Encroachments at SGNP intensifies man-animal conflict

Jan 02, 2013, 07:21 IST | Ranjeet Jadhav

While authorities have razed nearly 2,000 pre-1995 unauthorised constructions in the area, experts say 15,000 more such structures have come up since that year

Anthony VK Fernandez, a private security guard at the water filtration site in Bhandup Complex at the Sanjay Gandhi National Park (SGNP), was killed, while on duty, by a leopard earlier this month. With incidents of man-animal conflict proliferating in and around the park, the encroachment problem is back in focus.

Sanjay Gandhi National Park
Clearing up the mess: Forest officers from Sanjay Gandhi National Park at a drive against illegal encroachment on forestland. Pics/Pradeep Dhivar, Sameer Markande

The forest department has been razing illegal shanties, huts and pucca houses in the vicinity. But a lot of work remains as experts who have known the park for more than 30 years say that since 1995 more than 15,000 such structures have come up.

Several cases of man-animal conflict have been reported in the recent past, with leopards venturing into human settlements around the periphery of SGNP. The rise in numbers is certainly a worry as encroachment has resulted in space crunch for animals leading to the situation. Six people were reported killed in separate incidents of leopard attack in and around the park in 2012.

Wildlife experts claim that all the attacks have happened because a leopard often assumes that a sitting human is a prey. However, they also point out that another important reason for the prevailing situation is the space crunch and encroachment issue, which if not checked, may get out of hand in the near future.

Speaking to MiD DAY, environmentalist and leopard expert Krishna Tiwari said, “Apart from encroachment, a lot of construction has happened on the Yeoor side of the sanctuary and near Bhandup, which is a reason to worry. It is good that the forest department has started cracking down on pre-1995 encroachments. But, they must also initiate action against the encroachment that happened between 1995 and 2010.”

An expert who has been closely monitoring the development around SGNP, requesting anonymity, said, “The forest department is doing a good job in clearing the illegal constructions, which the courts had asked to be removed. But between 1995 and 2010 more than 15,000 such structures have come up near Shankar Tekdi in Mulund, Ketki Pada in Dahisar, Sanjay Nagar in Malad, Khindipada in Bhandup and a few other places in and around SGNP.

“Because of invasion into their habitat leopards are coming out of the forest and occasionally attacking humans. Apart from this, the slums near Shankar Tekdi have also cropped up right outside the park’s boundary.”

The removal of encroachment from SGNP started following a court order in 1997, and work is still going on. “The demolition drive started in 1997, but gathered momentum between 2002 and 2006. Later, things slowed down. The operation again picked up pace since October 2012, which is good for the park. Around 2,000 structures at Sanjay Nagar in Malad and Ketki Pada in Dahisar have been razed,” said the expert.

The park is spread over 103 sq km and is home to a wide range of flora and fauna ranging from mangroves to evergreen forests of the Western Ghats. The rich and diverse forest is home to more than 1,000 species of plants, 40 species of mammals, 250 species of birds, 38 species of reptiles and amphibians apart from large varieties of fish, insects and other life forms.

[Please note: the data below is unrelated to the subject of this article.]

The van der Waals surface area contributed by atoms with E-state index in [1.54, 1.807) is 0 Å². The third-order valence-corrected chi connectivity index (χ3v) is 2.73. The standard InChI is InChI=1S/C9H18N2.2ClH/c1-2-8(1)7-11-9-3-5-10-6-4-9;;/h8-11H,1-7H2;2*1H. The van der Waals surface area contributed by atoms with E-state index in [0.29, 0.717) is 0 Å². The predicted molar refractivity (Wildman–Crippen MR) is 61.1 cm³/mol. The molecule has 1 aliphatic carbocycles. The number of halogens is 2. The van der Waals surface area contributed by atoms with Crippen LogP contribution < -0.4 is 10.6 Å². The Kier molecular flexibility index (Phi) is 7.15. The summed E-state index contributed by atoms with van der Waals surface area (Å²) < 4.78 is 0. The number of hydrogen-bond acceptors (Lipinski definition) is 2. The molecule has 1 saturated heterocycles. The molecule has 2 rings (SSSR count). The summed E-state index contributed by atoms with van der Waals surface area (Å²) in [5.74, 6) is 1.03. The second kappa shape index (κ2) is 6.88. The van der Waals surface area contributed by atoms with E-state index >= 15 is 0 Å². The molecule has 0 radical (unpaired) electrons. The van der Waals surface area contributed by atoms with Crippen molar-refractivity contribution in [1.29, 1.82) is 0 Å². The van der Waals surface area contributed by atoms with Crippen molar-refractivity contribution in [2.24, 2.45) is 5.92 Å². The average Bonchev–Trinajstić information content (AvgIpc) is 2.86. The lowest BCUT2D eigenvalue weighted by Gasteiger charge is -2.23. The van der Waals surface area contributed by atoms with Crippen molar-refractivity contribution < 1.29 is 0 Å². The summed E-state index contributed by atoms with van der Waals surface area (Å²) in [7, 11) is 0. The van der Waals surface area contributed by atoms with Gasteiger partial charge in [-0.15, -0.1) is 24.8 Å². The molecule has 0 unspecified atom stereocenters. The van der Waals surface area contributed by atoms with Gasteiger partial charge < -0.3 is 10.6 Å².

SGNP authorities have already arranged for resettlement and rehabilitation of some eligible slum dwellers, who had started staying in the park before 1995. They have been provided houses in Chandivali area. The resettlement and rehabilitation of other deserving slum dwellers is also in progress.

“Around 61,000 families stay on forestland in areas such as Malad and Kandivli, Dahisar, Sanjay Nagar, Indira Nagar etc. However, only 25,000 families are eligible for resettlement, as several others do not have appropriate residential proof. Till date around 11,000 of them have been relocated to Chandivali,” said a forest department source.

Spots of bother
Ketki Pada, Dahisar (East)

Though there were unauthorised constructions on forestland here even prior to 1995, the numbers rapidly increased later, as the government took no steps.

A wildlife expert said, “ The forest department was at times prepared to take steps against post-1995 encroachment, but it had to back off because of political pressure and lack of police security for demolition drives.”

Some pre-1995 structures have been razed in a recent drive, and authorities say soon the remaining constructions will also be cleared, as a massive demolition operation is about to begin. Motorists on Western Express Highway headed towards Mira Road from Borivli can easily spot the encroachment on SGNP land near Dahisar.

Sanjay Nagar, Malad
Considerable encroachment has taken place in this area. In many parts, illegal structures eating into the forest cover are very visible.

According to a forest department official, “A massive demolition drive was started in this area in December and by the end of the month, more than 3,000 structures had been removed. Unauthorised constructions were also razed from the adjacent Dr Ambedkar Nagar in Malad.”

It is noteworthy that some encroachments near Film City will also be torn down in the coming months.

Indira Nagar, Thane
Another important location on the eastern plank of SGNP, where encroachment has been a major cause of concern is Indira Nagar in Thane, near Yeoor hills. Here too illegal construction was a problem even before 1995, and it has only worsened thereafter.

The forest department is expected to initiate a demolition drive soon. 

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